# Homework Help: Charge distribution on the surfaces of parallel conducting s

Tags:
1. Nov 15, 2015

### amind

Problem:
Consider two parallel and large sheets with a surface area . One has a charge and the other is uncharged.
Code (Text):

q
|       |
|       |
|       |
|       |
|       |

What would be the electric fields on the three regions as divided by the sheets ?

General solution to problems like as told by my teacher:
Using this principle, it is trivial to find a solution to this problem, distribution of charge:
Code (Text):

+q/2 +q/2    -q/2  +q/2
|             |
|             |
|             |
|             |
|             |

The surface charge densities and thus the electric field dictated by this distribution is indeed the correct answer.
However, I really don't understand how/why this method works and my naive attempt at solving this problem comes out to be very wrong.

Here's my attempt:
The charge on one sheet would induce some charge of opposite polarity on the opposite end. I recall a similar situation where two conducting sheets have opposite charges, the charges are concentrated only on the inner surface resulting in 0 electric fields outside the sheets. Thus, I reason that the charge on the outer surfaces of both the sheets in this case would be 0, and on the inner surfaces it would be and respectively.

So, someone please help, where did I go wrong ? How (or should I say 'Why') does my teacher's rule follow ?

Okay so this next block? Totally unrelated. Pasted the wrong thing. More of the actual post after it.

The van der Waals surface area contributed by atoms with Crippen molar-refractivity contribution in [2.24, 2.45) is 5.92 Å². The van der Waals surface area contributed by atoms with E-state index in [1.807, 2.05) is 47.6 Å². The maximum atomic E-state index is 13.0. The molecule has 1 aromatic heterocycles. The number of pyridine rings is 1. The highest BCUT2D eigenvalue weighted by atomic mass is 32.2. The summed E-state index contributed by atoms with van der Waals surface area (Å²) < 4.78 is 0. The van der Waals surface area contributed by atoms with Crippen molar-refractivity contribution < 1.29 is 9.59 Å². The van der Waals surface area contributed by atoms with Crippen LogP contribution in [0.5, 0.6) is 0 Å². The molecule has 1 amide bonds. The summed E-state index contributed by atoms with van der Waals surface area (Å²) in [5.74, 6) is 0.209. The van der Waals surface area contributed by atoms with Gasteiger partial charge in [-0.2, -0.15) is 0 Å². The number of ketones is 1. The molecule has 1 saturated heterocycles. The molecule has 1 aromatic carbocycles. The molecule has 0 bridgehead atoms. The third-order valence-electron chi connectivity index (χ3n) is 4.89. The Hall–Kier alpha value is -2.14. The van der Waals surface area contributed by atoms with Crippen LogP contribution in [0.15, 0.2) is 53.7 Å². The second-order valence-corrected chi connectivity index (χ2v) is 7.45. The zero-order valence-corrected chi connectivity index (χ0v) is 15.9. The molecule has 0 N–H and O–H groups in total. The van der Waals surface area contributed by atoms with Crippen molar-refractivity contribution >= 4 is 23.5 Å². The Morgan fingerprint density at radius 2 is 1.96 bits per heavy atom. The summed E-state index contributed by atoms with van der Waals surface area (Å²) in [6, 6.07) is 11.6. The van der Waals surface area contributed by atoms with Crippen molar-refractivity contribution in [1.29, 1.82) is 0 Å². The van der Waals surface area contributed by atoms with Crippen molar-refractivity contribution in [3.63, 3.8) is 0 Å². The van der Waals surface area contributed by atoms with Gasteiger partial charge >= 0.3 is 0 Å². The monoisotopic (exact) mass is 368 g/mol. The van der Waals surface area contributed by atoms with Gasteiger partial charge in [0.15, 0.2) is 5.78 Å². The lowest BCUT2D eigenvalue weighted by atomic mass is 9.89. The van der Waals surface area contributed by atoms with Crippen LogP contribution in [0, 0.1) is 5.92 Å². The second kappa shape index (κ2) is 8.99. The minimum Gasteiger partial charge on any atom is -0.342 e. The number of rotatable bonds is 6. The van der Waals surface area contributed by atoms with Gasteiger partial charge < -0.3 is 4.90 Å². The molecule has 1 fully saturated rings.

2. Nov 15, 2015

### J Hann

One sheet was specified to be uncharged.
Then you can't have a charge q (or -q) on one surface and zero charge on the
other surface without creating charge from nothing.

3. Nov 15, 2015

### amind

Oh yeah, I messed that up while posting.
"....Thus, I reason that the charge on the outer surface of the charged sheet in this case would be 0, and on the inner surfaces of both would be and respectively and charge on the outer surface of the uncharged sheet would be +q".
i.e.
Code (Text):

0  +q        -q  +q
|             |
|             |
|             |
|             |
|             |

How about now ?

4. Nov 16, 2015

### ehild

No, it is not correct. You can think a couple of reasons why the teacher's approach is correct.
The charge redistributes in a way that makes the potential energy lowest.

From very far away, the two conducting plates look as one with a net charge q. You know that the electric field of a single plate is symmetric, with magnitude σ/(2ε0) on both sides. That means, that q/2 charge is on both outer surfaces.
You can apply the superposition principle to solve such problems. A plane distribution of charge with q/A=σ charge per unit area has electrix field σ/(2ε0) pointing away of the plane, and it goes through the plane of the other plate. The uncharged plate has no contribution to the electric field. So the field of the arrangement will look like as shown in the figure,

5. Nov 16, 2015

### amind

Thanks! You made it really clear!